HKFA defends costly soccer project as questions raised over results
Lawmaker calls on sport authorities and government to explain Project Phoenix's effectiveness three years on
A Hong Kong Football Association official has once again come to the defence of a controversial HK$60 million programme aimed at reviving local soccer, amid match-fixing allegations and other problems plaguing the sport.
Association vice-chairman Pui Kwan-kay acknowledged concerns over whether the publicly funded Project Phoenix had been effective in revamping local soccer three years since its launch.
“Our intentions were good but when putting things into practice, there are always problems,” Pui said in a local radio interview.
He reiterated that it would take time for the programme to produce tangible results despite the fact only 15 of the 33 promised initiatives in the project has since been achieved.
More than HK$20 million a year in taxpayer money has been injected under the initiative since it was launched in 2009. In the original proposal, the association said Hong Kong soccer was in a "paradoxical state" as the game was seen as the city's "national sport" but interest in domestic football was declining.
The 130-page Project Phoenix proposal in 2009 provided an assessment of the sport's health in Hong Kong and listed several recommendations for study, including allocating "home" grounds to each First Division team, restructuring the HKFA to put it back on firm financial footing and agreeing on criteria for establishing a new professional soccer league, and encouraging education programmes for young players.
The project also pledged to provide more funding to district and representative teams, provide greater support to youth soccer, and organise more international matches for the Hong Kong team.
A new "national" soccer training centre in Tseung Kwan O was also tabled. But despite already being promised funding from the Jockey Club, Pui says the HKFA have yet to come up with a timetable for it to be built.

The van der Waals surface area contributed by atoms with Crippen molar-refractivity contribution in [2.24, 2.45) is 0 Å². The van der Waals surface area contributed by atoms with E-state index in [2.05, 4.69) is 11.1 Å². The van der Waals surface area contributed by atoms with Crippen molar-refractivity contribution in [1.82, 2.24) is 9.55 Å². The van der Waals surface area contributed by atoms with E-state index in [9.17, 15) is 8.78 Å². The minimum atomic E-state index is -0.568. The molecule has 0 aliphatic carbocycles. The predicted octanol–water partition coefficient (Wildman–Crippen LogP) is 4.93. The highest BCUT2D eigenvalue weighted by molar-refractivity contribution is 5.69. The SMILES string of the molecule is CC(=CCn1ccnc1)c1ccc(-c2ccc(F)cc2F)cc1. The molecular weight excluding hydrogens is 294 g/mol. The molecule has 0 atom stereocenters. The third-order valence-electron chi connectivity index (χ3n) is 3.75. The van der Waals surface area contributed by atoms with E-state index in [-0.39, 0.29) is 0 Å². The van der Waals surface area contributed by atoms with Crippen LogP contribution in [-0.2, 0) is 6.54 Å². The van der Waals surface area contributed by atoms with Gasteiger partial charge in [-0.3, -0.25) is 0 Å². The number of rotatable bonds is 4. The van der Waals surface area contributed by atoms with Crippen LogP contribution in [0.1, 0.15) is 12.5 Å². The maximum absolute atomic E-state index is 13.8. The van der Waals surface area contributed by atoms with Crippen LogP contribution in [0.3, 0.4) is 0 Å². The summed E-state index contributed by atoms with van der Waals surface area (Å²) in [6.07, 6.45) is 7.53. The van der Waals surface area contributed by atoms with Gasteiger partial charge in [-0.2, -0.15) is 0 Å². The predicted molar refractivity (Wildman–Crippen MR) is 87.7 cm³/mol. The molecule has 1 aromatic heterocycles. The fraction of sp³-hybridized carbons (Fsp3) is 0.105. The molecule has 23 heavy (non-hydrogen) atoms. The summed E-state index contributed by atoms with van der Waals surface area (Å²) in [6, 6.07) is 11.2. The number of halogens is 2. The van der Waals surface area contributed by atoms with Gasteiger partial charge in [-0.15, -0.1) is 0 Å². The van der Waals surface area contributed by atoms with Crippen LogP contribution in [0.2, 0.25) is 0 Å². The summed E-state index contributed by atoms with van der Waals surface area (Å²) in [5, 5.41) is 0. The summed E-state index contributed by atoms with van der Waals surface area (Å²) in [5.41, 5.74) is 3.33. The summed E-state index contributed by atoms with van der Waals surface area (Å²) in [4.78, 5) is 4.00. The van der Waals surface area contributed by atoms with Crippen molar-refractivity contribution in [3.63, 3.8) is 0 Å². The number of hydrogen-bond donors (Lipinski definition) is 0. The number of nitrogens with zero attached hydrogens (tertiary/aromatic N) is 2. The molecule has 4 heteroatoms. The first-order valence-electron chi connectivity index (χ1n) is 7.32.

“It will take time to produce results and nurture talent in the sport. Two to three years is not enough,” Pui said.
Democratic Party lawmaker Helena Wong Pik-wan wrote to the chairman of the Legislative Council’s home affairs panel, Ma Fung-kwok, on Tuesday urging him to invite relevant government officials and the HKFA for a committee meeting to shed light on the recent scandals.
She also demanded the government explain how has the HK$20 million-a-year Phoenix Project has helped revive Hong Kong soccer.
Associate professor Lobo Louie Hung-tak of Baptist University’s physical education department said the programme was at risk of being lumped in with the recent spate of corruption scandals in the local soccer league.
He pointed out that the some initiatives, such as those to promote youth soccer, had been done relatively well.
The Independent Commission Against Corruption (ICAC) arrested about 10 players of First Division team Happy Valley on Sunday night after a 5-0 loss against Sunray Cave Sun Hei at Tsing Yi.
The ICAC has so far refused to comment on the case but it is understood the players are being investigated for alleged match-fixing.
Happy Valley’s problems come just one month another First Division team, Tuen Mun, was accused of throwing a match after their defender Li Ming headed an own goal to lose the match 2-1 to Yokohama last month.
Pui, who is also chairman of Happy Valley, said the club’s board is closely monitoring the situation and will work closely with the ICAC.